Sunday, 11 June 2017

Tempeh soup, cardboard park bench and a week of eats

I made a wonderful tempeh stew recently.  The photos were nothing to be proud of so it seemed a good time to tell you I avoided finishing laying the astroturf in the backyard by making a park bench with the astroturf cardboard rolls and a stanley knife.  Sylvia's teddy bear Mr Cuddles loved it.  I have discovered it is for kids not adults.  And if this little piece of cardboard craft is not enough, I will also tell you about a week of dinners.

Stews are ugly at the best of times.  This one indeed tasted much better than it looked.  And I just haven't had the time to surround it by food props, which is the only way to make a stew look good.  But when you have a grumpy child who has been on a sleepover and now is demonstrating why she really did need a decent amount of sleep to function properly, it a victory to just get dinner on the table, any old way it looks.

I made the stew as a vehicle for dumplings.  The stew was delicious but the dumplings weren't quite right.  I didn't add baking powder as I mixed and matched recipes.  As I dropped them into the stew I regretted the lack of a raising agent.  I regretted it even more as I ate them.  The were dense and disappointing rather than lovely and fluffy.  However all was forgiven because the stew was so good.

I based the stew on a favourite tempeh and corn soup.  But I changed up the flavours and added lots more vegies.  I have always liked the soup because the tempeh gives enough of an imitation of chicken to be substantial but not enough to taste like meat.  So it was also in this stew.  I hope that if I try it again with some baking powder the dumplings might work too.  (Will update when I get to do this.)  However the stew was so good, especially with rice, that I would make it again without dumplings.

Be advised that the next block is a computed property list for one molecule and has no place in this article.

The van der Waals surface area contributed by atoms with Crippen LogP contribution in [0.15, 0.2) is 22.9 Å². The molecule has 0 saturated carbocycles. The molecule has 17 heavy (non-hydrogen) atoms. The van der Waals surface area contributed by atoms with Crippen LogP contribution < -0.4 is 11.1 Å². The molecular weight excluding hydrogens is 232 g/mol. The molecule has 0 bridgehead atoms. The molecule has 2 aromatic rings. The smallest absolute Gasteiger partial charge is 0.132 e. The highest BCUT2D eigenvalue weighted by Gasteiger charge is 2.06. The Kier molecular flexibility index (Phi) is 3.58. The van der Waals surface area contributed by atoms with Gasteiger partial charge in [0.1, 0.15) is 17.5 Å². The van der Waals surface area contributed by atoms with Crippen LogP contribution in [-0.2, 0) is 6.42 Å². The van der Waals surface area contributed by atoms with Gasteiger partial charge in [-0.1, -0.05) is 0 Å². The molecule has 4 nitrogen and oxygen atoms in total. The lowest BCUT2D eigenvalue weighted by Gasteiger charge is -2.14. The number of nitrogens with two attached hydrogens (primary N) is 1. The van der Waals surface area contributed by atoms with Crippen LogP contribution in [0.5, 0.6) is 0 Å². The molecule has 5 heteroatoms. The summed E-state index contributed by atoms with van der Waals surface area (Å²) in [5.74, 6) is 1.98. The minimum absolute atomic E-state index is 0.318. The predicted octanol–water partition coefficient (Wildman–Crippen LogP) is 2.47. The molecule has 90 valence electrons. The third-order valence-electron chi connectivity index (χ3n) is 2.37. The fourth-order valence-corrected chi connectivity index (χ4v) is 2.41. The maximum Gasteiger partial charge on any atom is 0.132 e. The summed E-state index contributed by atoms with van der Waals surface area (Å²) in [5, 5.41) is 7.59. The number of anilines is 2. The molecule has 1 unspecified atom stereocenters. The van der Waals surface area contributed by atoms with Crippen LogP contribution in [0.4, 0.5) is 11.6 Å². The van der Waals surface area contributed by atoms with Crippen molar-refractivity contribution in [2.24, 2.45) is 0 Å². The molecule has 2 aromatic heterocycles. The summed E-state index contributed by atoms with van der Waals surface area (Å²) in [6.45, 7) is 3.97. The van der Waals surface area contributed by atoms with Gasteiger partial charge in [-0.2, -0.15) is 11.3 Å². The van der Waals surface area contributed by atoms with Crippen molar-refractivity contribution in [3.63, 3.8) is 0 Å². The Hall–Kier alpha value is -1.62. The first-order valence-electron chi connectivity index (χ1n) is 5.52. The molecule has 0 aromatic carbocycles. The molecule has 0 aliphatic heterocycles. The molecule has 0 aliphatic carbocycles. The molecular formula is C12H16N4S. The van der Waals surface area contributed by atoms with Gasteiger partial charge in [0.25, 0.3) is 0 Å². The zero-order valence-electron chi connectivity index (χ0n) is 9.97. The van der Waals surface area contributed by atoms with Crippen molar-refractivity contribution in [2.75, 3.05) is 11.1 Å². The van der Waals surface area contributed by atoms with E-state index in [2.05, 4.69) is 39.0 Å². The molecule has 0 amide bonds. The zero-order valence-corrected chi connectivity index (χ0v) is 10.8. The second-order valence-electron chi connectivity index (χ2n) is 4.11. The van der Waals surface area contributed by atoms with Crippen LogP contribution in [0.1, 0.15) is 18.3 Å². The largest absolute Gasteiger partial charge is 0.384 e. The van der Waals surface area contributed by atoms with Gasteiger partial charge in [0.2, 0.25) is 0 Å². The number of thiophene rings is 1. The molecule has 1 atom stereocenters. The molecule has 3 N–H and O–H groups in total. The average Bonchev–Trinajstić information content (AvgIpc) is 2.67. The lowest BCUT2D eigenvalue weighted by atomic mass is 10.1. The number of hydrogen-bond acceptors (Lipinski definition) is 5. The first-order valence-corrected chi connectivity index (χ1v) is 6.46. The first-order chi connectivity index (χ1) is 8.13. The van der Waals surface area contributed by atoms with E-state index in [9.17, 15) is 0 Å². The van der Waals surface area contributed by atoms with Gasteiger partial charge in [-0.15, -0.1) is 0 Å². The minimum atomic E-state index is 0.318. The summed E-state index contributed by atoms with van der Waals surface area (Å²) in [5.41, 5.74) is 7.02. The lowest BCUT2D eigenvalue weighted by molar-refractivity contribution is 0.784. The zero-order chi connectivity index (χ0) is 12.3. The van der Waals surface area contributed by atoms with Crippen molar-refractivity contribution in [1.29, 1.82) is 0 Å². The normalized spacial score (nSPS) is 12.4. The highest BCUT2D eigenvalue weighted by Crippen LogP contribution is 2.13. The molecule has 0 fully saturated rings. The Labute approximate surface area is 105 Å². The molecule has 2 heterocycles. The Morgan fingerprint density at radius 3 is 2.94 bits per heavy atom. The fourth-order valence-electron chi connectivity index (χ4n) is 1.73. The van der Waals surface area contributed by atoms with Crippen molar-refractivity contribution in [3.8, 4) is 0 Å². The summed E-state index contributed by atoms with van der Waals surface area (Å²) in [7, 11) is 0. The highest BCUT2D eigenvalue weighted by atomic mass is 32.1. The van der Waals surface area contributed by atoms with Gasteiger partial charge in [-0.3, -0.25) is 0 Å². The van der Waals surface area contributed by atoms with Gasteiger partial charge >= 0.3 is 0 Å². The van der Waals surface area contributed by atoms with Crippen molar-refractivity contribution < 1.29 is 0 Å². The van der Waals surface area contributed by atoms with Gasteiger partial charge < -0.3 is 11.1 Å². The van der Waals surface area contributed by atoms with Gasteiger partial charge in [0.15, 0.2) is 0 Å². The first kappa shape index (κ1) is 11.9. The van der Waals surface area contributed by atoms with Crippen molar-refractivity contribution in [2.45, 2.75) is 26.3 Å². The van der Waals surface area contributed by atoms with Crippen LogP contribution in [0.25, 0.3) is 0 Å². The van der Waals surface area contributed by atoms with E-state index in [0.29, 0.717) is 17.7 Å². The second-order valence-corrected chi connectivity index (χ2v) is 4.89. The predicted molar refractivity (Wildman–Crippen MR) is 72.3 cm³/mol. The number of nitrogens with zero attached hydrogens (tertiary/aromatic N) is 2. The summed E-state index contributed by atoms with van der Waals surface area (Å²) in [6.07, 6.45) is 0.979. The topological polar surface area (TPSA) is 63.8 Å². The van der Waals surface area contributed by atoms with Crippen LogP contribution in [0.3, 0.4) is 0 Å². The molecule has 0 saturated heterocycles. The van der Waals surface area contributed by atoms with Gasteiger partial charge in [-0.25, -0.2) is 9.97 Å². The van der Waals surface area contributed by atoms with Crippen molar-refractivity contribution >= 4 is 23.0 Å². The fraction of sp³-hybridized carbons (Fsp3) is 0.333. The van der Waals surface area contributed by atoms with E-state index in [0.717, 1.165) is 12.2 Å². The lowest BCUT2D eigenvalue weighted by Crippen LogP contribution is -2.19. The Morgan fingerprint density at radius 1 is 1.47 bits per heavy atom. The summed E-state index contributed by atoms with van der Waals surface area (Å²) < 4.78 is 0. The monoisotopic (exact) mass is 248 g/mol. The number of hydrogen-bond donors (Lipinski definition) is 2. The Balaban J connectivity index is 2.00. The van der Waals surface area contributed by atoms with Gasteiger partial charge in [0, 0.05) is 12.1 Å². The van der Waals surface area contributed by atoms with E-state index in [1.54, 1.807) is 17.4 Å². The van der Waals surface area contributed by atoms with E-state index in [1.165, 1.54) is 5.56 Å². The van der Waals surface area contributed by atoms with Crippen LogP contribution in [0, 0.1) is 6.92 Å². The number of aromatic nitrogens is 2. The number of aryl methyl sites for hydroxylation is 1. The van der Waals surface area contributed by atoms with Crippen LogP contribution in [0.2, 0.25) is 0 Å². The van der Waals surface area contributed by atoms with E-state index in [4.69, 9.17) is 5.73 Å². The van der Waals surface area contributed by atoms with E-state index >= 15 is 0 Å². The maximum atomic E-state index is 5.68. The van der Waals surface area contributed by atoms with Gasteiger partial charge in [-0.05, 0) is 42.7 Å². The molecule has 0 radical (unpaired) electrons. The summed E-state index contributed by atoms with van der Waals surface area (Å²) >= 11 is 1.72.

The stew saw us through a lot of the week.  I love it even more because of all those leftovers making for easy nights after work.  And while reflecting on this, it seemed a good time to share my week of dinners.

Sunday - Tempeh stew
Monday - Tempeh stew
Tuesday  - Tempeh stew with rice and broccoli
Wednesday - Takeaway fish and chips
Thursday - Lo mein
Friday - Tofu besan omelet and broccoli, cauliflower and fried potatoes
Saturday -  Eating out at Shakahari

The fish and chips were from a new local shop after a maths night.  I didn't read the notice and assumed it was a night of maths games like a few years back.  But it was a night to give parents tips on helping kids develop maths strategies.  I was glad I misread the notice.  I might not have gone but it was useful and we enjoyed the fish and chips, though our corn jacks (because we don't eat fish) was a bit overcooked.

And I will make some more comments on the week of eating.  Breakfast was mostly yoghurt and weetbix bites.  Lunch was often a cheese or salad sandwich with an apple.  Above is one of my fancier lunches on a weekend after riding our bikes to the farmers market for bagels.  I had leftover omelet, leftover fried potatoes (a bit like these) which were hearty with my favourite salad sandwich fillings of the moment - purple cabbage, carrot and spinach with a lick of mayo.

I also ate out a few times.  Probably more than usual.  Brunch at the Snug, lunch at Acustica and dinner at Shakahari.  E and I went out for dinner while Sylvia was at a sleepover birthday party.  Firstly we saw Things to Come at the cinema which is a fine understated  and beautiful movie about change in a fiftysomething woman's life.  I could not resist tasting a vegemite choc top at Cinema Nova.  It was a little grey and too much vegemite for me but worth tasting once.